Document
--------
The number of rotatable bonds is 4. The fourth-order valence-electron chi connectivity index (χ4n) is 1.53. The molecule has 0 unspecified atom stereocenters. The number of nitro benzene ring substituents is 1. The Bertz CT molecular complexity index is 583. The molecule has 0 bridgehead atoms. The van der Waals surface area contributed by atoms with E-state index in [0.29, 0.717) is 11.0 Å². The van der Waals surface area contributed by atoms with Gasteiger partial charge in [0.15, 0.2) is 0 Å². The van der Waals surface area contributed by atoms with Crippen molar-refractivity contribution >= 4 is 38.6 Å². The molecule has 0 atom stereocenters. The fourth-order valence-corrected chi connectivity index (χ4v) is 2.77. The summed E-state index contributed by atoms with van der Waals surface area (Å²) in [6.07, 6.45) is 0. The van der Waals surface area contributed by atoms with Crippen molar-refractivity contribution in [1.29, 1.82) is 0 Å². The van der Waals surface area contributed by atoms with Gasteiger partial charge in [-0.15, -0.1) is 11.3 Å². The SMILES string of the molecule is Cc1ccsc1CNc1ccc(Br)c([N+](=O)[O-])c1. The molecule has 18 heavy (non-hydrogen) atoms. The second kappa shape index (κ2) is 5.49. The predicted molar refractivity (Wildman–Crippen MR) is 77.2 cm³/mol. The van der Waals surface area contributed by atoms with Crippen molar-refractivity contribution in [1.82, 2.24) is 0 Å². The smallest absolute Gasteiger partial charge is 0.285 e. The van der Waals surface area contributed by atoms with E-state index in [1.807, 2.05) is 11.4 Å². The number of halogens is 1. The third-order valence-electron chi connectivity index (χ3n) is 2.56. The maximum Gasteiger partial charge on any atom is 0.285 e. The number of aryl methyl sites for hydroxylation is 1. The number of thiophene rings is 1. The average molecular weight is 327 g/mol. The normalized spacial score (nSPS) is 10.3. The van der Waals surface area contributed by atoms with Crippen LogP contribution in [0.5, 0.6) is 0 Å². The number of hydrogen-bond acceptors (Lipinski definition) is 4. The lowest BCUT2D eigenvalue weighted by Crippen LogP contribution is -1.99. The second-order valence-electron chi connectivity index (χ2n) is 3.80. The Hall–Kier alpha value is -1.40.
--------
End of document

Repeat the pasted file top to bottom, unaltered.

The number of rotatable bonds is 4. The fourth-order valence-electron chi connectivity index (χ4n) is 1.53. The molecule has 0 unspecified atom stereocenters. The number of nitro benzene ring substituents is 1. The Bertz CT molecular complexity index is 583. The molecule has 0 bridgehead atoms. The van der Waals surface area contributed by atoms with E-state index in [0.29, 0.717) is 11.0 Å². The van der Waals surface area contributed by atoms with Gasteiger partial charge in [0.15, 0.2) is 0 Å². The van der Waals surface area contributed by atoms with Crippen molar-refractivity contribution >= 4 is 38.6 Å². The molecule has 0 atom stereocenters. The fourth-order valence-corrected chi connectivity index (χ4v) is 2.77. The summed E-state index contributed by atoms with van der Waals surface area (Å²) in [6.07, 6.45) is 0. The van der Waals surface area contributed by atoms with Crippen molar-refractivity contribution in [1.29, 1.82) is 0 Å². The van der Waals surface area contributed by atoms with Gasteiger partial charge in [-0.15, -0.1) is 11.3 Å². The SMILES string of the molecule is Cc1ccsc1CNc1ccc(Br)c([N+](=O)[O-])c1. The molecule has 18 heavy (non-hydrogen) atoms. The second kappa shape index (κ2) is 5.49. The predicted molar refractivity (Wildman–Crippen MR) is 77.2 cm³/mol. The van der Waals surface area contributed by atoms with Crippen molar-refractivity contribution in [1.82, 2.24) is 0 Å². The smallest absolute Gasteiger partial charge is 0.285 e. The van der Waals surface area contributed by atoms with E-state index in [1.807, 2.05) is 11.4 Å². The number of halogens is 1. The third-order valence-electron chi connectivity index (χ3n) is 2.56. The maximum Gasteiger partial charge on any atom is 0.285 e. The number of aryl methyl sites for hydroxylation is 1. The number of thiophene rings is 1. The average molecular weight is 327 g/mol. The normalized spacial score (nSPS) is 10.3. The van der Waals surface area contributed by atoms with Crippen LogP contribution in [0.5, 0.6) is 0 Å². The number of hydrogen-bond acceptors (Lipinski definition) is 4. The lowest BCUT2D eigenvalue weighted by Crippen LogP contribution is -1.99. The second-order valence-electron chi connectivity index (χ2n) is 3.80. The Hall–Kier alpha value is -1.40.